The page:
Newsletter #468 – The Fourth Wave

This week (February 13, 2012) Newsweek magazine documented an escalating “War on Christians” by terrorists in the Middle East, Africa and Asia. Largely overlooked by media and governments, a growing and alarming number of Christians are being bullied, attacked and killed. Often local military and police look the other way or even join the atrocities. More subtle forms of Christophobia exist in workplaces, universities and communities in the west.

The article appeared while I was reading Ron Boehme’s new book The Fourth Wave. Missions books like this can be insightful guides for anyone who wants to understand, lead, or provide helping services cross-culturally. Boehme gives an upbeat overview of the history of missions that describes God’s moving to impact individuals and cultures even in places that are hostile to anything Christian. Wars on Christians are not squelching a new twentieth-century wave of missions. Its features, including the following, have implications for us all.

  • Awareness and embracing of change. “If you don’t change, you become relegated to obscurity.”
  • All nationalities and ethnic groups serving and impacting one another at the same time. Western superiority, one-way hierarchical leadership and male dominance will fade. “People of all ages—children, youth, families, and adults—will share a role in extending the gospel worldwide… God is calling all to get involved.” As a result, “the number of faithful Bible-believing Christians is increasing faster than any other large movement or religion. It is doubling every ten and a half years.”
  • Innovative technology. Keeping updated and using technology is crucial. “We have entered a ‘digital communication culture where all the rules for effective communication have changed” and keep changing.
  • Relational approaches. “Denominations and structure are out; networking, and cooperation are in.  Creative, relational informality is king in the twenty-first century.”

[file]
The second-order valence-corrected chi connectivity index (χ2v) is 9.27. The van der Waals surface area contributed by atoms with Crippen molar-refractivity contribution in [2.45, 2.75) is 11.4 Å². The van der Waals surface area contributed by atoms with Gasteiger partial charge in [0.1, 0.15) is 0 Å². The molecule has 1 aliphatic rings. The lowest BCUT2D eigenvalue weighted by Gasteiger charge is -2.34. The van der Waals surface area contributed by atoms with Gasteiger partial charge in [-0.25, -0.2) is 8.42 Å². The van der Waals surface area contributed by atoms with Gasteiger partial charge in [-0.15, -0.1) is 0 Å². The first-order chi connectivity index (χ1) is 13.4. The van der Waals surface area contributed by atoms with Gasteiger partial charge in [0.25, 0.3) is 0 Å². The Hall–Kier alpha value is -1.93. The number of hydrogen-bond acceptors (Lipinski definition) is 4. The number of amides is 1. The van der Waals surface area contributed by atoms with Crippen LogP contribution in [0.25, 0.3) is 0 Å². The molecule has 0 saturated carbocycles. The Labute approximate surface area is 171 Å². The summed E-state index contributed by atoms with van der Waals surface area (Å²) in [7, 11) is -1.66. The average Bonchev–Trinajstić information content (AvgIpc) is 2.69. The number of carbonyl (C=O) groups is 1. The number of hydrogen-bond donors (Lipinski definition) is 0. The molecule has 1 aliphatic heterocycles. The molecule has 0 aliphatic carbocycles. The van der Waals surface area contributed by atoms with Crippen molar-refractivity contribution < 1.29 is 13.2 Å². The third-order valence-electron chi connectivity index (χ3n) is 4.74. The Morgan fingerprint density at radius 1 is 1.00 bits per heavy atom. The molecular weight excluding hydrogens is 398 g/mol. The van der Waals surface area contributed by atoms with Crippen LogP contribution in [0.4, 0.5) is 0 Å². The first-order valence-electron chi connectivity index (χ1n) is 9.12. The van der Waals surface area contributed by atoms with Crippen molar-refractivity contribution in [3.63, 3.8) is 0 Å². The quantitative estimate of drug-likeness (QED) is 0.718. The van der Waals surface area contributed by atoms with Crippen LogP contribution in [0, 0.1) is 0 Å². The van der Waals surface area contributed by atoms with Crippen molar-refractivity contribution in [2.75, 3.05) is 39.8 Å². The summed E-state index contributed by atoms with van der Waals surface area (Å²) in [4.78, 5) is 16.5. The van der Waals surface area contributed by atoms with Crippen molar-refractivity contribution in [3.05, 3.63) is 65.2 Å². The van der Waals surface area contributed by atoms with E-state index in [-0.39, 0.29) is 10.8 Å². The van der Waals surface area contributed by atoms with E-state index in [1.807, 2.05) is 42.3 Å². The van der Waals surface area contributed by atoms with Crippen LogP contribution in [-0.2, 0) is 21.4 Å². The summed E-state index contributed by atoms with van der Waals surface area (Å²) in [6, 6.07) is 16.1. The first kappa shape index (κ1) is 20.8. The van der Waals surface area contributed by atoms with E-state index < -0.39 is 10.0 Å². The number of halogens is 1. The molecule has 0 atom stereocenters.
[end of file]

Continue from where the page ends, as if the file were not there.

• Missional emphasis. Missions is not something we do; it is something we are. In every sphere of life, Christians should think of themselves as missionaries: missionary photographers, teachers, scientists, computer programmers, business people, homemakers, health professionals, therapists, coaches, and leaders.
  • Resistance. Suffering and death, like Newsweek reported, will continue like it has from the beginning. But growth often occurs in times of persecution.

Please post your reaction.

5 Comments

  1. As many pray for the reviving of the Church, I see God answering with a revising of the Church; the way we think about missions and evangelism and discipleship and worship. maybe our Lord is helping the Church keep as current as possible with the warp-speed changes in our culture and through technology.

    Glad to see so many authors speaking from new perspectives …

    Reply

  2. The last two bullet points are especially important for us keep in mind. May we remind ourselves continually “Count it all joy when we suffer trials and tribulations….(because we learn about God, we grow as a person)” James chapter 1

    Reply

  3. I get it all Gary. However, I must say that I agree with all of the points highlighted and the very last one comes by no suprise to us all, Persecution is not a new phenomenon to christianity and we must expect it not to stop

    Reply

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